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$500 vs. $1000 Auto Insurance Deductible: Pros, Cons, & Differences

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Your auto insurance deductible is how much you’re responsible for paying in the event of an accident that causes damage to your car or people. Depending on your policy, you can opt for a $250, $500, $1,000, or even $2,000 deductible.

Unfortunately, choosing the wrong deductible can have serious consequences if you’re not adequately prepared. Let’s find out what you need to know about deductibles and how to decide whether $500 or $1,000 is right for you.

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Overview of $500 Deductible

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Generally speaking, a $500 deductible means you only pay $500 in the event of an incident, while your insurance company would cover the remainder of your claim. That sounds pretty sweet, but a $500 deductible is rather low and would spike up your monthly premium by quite a bit. Lower premiums like $500 and $250 carry a lot more extra risk for the insurance company, so they recoup that risk by charging you more every month on your premium.

Insurance companies are also warier about giving people low deductibles if they’re considered high risk. That means they could turn you down for a low deductible like $500 if you’ve had a lot of tickets or accidents.

When to Choose

You might want a $500 deductible if you have enough income to cover the increased premiums that come with it, but less in the way of potential surprises. If that’s a bit cryptic, let us clarify.

Let’s say you have a decent income stream, but not a lot in the way of savings. A $500 deductible means you pay less in case you have an accident, preserving your savings. The premiums will eat up more of your income, though, so be warned.


It’s difficult to give exact estimates of how much more a $500 deductible will run you because many factors come together to determine your premiums. On average, though, you can expect to pay up to 10% more for your premiums over the course of a year. If your insurance runs you more than $500 a month, that could be a decent chunk of change monthly.

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  • Less risk in case of an accident
  • More protection if you can afford it
  • Doesn’t require savings
  • May be affordable if you have low premiums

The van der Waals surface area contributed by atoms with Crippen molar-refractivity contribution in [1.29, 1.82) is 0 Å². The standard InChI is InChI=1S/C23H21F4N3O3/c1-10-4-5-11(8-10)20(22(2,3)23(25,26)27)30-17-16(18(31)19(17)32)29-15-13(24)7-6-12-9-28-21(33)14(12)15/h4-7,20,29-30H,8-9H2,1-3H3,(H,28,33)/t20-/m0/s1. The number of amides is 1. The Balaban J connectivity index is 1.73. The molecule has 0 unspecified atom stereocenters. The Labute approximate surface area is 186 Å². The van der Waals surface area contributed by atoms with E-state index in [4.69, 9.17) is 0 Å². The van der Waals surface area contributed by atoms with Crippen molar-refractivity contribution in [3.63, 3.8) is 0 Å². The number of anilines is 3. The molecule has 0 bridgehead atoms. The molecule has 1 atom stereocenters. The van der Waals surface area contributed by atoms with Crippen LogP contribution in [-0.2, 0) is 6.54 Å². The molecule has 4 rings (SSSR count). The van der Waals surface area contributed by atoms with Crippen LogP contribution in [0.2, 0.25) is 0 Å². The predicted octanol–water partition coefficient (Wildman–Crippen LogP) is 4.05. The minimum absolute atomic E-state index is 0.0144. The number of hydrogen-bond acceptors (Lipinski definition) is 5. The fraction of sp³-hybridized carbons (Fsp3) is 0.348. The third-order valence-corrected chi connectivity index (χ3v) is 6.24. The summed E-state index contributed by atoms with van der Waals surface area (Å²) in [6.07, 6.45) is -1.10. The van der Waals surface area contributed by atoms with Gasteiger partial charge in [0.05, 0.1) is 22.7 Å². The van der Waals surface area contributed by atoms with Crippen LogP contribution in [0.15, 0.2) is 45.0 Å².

• Can be expensive if your premiums are already high
  • Requires more scrutiny than a high deductible
  • Jacks up your premiums by up to 10%
  • May increase premiums by more than 10% under some circumstances

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Overview of $1,000 Deductible

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Higher deductibles are more standard and desirable for people who want to pinch pennies monthly because they don’t require high insurance premiums. While $1,000 is a fairly standard deductible, it can even be considered a little low in some cases. With a $1,000 deductible, you would have to pay $1,000 in the event of an accident or other insurable situation. Your insurer would be responsible for the rest.

This amount is a lot for most people, so that means you need to have some savings in case you have an accident. What if someone T-bones you at an intersection and you can’t pony up the $1,000? A high deductible sounds pretty awful in that case, right? Maybe, but many people find it’s worth the savings throughout the year.

When to Choose

Higher deductibles are desirable and often necessary because they let you save money. If you don’t make a lot monthly, insurance premiums can burn up a lot of cash.

Choosing a higher deductible means you can keep more money in your wallet now, but you have to be very aware of the risk that a car accident would pose. Have some savings tucked away in case the worst happens.


Higher deductibles might be attractive because they lower how much you spend paying premiums, but they can cost a lot at once if you’re involved in an accident. In most cases, you can save as much as 10% by switching from a $500 deductible to a $1,000 deductible.

A lot of people don’t mind taking higher premiums because they feel it saves them money in the short term. Plus, higher deductibles don’t seem very daunting if you’re a safe driver who avoids accidents at all costs.

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  • Saves you money immediately by reducing insurance premiums
  • Little risk if you’re a safe driver
  • Insurance companies approve virtually anyone for high deductibles
  • Costly in the event of an accident
  • Arguably saves a minimal amount of money

divider 4 Which Deductible Is Right for You?

If you can afford to pay higher premiums but don’t want to risk your hard-earned savings in case of a collision, a $500 deductible is probably right for you. You have more financial cushion in case the worst happens but pay a bit more for peace of mind. This isn’t feasible for everyone but can be perfect if you have great cash flow.

The $1,000 deductible is better for most people who want to save money in the short term. You could argue the amount is pretty minimal, but a little goes a long way when you’re broke. Choose $1,000 deductibles when you’re confident in your driving skills and want to be frugal.

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Deductibles are the worst part of insurance. They force you to gamble on your own driving abilities and those of the other drivers on the road. For most people, $1000 is fine as a deductible. It costs more if you have an accident but saves you up to 10% in the meantime. Also, $500 is a great choice if you have the money to spare now but don’t want to risk someone wiping out your savings by hitting your car.

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